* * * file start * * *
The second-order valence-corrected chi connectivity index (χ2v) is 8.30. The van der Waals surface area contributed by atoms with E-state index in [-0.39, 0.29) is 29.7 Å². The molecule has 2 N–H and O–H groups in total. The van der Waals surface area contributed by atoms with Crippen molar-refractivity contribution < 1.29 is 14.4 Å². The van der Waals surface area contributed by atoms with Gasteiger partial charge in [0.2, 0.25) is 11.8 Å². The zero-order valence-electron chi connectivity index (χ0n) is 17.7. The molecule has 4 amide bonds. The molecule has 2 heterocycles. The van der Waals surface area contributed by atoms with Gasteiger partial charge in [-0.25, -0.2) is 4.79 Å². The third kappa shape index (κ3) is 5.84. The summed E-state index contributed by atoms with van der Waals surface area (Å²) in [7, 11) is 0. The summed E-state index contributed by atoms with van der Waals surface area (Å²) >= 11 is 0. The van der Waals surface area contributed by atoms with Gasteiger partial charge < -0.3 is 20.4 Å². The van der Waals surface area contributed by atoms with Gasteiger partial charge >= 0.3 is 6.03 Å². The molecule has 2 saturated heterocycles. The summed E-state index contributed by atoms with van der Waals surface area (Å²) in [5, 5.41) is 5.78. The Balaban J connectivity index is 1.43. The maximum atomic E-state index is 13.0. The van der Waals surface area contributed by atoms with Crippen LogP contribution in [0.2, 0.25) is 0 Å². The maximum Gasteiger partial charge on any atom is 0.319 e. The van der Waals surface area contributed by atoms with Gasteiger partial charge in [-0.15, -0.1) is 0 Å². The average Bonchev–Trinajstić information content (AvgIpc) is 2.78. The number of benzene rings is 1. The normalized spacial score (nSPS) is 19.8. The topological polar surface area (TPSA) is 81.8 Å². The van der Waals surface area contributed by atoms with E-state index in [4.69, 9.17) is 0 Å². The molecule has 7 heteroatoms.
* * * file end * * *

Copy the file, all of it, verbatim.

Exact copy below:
The second-order valence-corrected chi connectivity index (χ2v) is 8.30. The van der Waals surface area contributed by atoms with E-state index in [-0.39, 0.29) is 29.7 Å². The molecule has 2 N–H and O–H groups in total. The van der Waals surface area contributed by atoms with Crippen molar-refractivity contribution < 1.29 is 14.4 Å². The van der Waals surface area contributed by atoms with Gasteiger partial charge in [0.2, 0.25) is 11.8 Å². The zero-order valence-electron chi connectivity index (χ0n) is 17.7. The molecule has 4 amide bonds. The molecule has 2 heterocycles. The van der Waals surface area contributed by atoms with Gasteiger partial charge in [-0.25, -0.2) is 4.79 Å². The third kappa shape index (κ3) is 5.84. The summed E-state index contributed by atoms with van der Waals surface area (Å²) in [7, 11) is 0. The summed E-state index contributed by atoms with van der Waals surface area (Å²) >= 11 is 0. The van der Waals surface area contributed by atoms with Gasteiger partial charge < -0.3 is 20.4 Å². The van der Waals surface area contributed by atoms with Gasteiger partial charge >= 0.3 is 6.03 Å². The molecule has 2 saturated heterocycles. The summed E-state index contributed by atoms with van der Waals surface area (Å²) in [5, 5.41) is 5.78. The Balaban J connectivity index is 1.43. The maximum atomic E-state index is 13.0. The van der Waals surface area contributed by atoms with Crippen LogP contribution in [0.2, 0.25) is 0 Å². The maximum Gasteiger partial charge on any atom is 0.319 e. The van der Waals surface area contributed by atoms with Gasteiger partial charge in [-0.15, -0.1) is 0 Å². The average Bonchev–Trinajstić information content (AvgIpc) is 2.78. The number of benzene rings is 1. The normalized spacial score (nSPS) is 19.8. The topological polar surface area (TPSA) is 81.8 Å². The van der Waals surface area contributed by atoms with E-state index in [4.69, 9.17) is 0 Å². The molecule has 7 heteroatoms.